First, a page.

Los Angeles (Associated Press)- Ron Popper, This typical TV salesman and inventor has been well known by generations of viewers for selling products (including Veg-O-Matic, Pocket Fisherman, Mr. Microphone, Showtime Rotisserie and BBQ) and has passed away. his The family said.
Popeil basically invented the popular image of American TV salesmen, and its novel products solved frustrating problems that viewers didn’t know. he Most of the vernacular that has popularized late-night TV commercials and TV commercials, such as “How much are you willing to pay now?” and “Set it and forget it.”
pope, His father was also an inventor and salesman, and built his The ability to sell things at the Chicago Fairground when he was young, where he Moving after consumption in the 1940s his Early in New York and Miami.
he Starting in the late 1950s, product revocation methods previously used in state fairs and Woolworth stores will be brought to TV, giving viewers the opportunity to skip the store and purchase directly from the source through a simple phone call.
As his The impact is getting bigger and bigger, he A kind of enthusiastic neighborly demeanor was meticulously created, and in the 1970s it was flooded with such things as Popeil Pocket Fisherman (an independent fishing equipment) and Mr. AM radio.
“But wait–there is more,” he said in the ad.
Although Ronco Teleproducts went bankrupt in 1984, pope Build yourself from the bottom again his Company backup. By the 1990s, as TV advertising gained a foothold and the influence of cable TV spread, he A long-form show is being done to promote equipment such as pasta makers, food dehydrators, and “GLH” (good-looking hair), which is often referred to as “hair in a tin.”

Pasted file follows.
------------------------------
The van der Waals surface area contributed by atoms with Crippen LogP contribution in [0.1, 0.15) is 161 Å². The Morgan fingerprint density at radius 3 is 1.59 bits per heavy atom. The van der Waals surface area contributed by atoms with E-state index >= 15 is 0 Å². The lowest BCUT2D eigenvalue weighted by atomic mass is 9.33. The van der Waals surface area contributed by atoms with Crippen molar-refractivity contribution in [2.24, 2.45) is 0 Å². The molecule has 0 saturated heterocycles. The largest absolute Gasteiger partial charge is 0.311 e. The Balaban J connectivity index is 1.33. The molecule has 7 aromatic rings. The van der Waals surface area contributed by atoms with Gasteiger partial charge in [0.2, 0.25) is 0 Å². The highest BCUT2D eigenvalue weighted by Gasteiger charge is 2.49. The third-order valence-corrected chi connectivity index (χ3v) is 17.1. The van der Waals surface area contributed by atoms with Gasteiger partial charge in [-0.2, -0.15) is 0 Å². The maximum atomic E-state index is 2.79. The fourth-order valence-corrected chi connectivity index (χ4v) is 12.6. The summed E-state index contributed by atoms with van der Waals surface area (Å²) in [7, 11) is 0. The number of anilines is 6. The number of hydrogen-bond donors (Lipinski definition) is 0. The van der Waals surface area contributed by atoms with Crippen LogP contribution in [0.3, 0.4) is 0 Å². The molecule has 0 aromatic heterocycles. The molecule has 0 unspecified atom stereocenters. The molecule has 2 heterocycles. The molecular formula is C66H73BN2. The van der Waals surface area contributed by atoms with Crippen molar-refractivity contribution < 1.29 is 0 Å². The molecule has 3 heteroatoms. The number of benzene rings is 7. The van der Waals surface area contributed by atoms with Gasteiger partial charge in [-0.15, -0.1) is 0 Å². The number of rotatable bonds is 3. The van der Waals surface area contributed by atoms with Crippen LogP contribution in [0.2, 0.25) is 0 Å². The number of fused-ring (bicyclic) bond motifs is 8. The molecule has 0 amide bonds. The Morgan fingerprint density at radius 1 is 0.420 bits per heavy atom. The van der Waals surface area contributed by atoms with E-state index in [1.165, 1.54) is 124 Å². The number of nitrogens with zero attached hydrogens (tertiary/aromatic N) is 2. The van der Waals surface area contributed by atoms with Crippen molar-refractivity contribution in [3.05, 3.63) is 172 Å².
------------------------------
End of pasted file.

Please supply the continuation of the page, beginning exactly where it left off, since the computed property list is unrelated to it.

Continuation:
he Part of the reason for attracting consumers is he A classic American performer, alongside PT Barnum and Thomas Edison-an inventor and innovator, but also a popularizer. He saw the needs of consumers and found a way to attract them to buy method.
In an interview with the Associated Press in 1997, he said that his motivation for invention was not just business; it was a bit of obsessive-compulsive disorder. “I have enough money today,” he said at the time. “But I can’t stop. If I need these things, I can’t extricate myself.”
He always seems to be ready for new products: Ronco electric food dehydrator, Popeil’s Pasta & Sausage Maker, Inside the Eggshell Egg Scrambler, Bagel Cutter, Hav-A-Maid Mop, Speed Tufting Kit, The Whip-Omadic.
When the home shopping network emerged, he found a natural home and sold Showtime Rotisseries in droves on QVC.
“Strange Al” Jankovic has a song titled “Mr.” in his “In 3-D” album. pope,” the lyrics said, “I need a Veg-O-Matic! I need a pocket fisherman! I need a convenient appliance that can scramble eggs while they are still in their shells! …Help me, sir. pope! “
Popeil survived his 25-year-old wife Robin; daughters Kathryn, Lauren Contessa and Valentina; and four grandchildren. Shannon, the fifth daughter, died before him.
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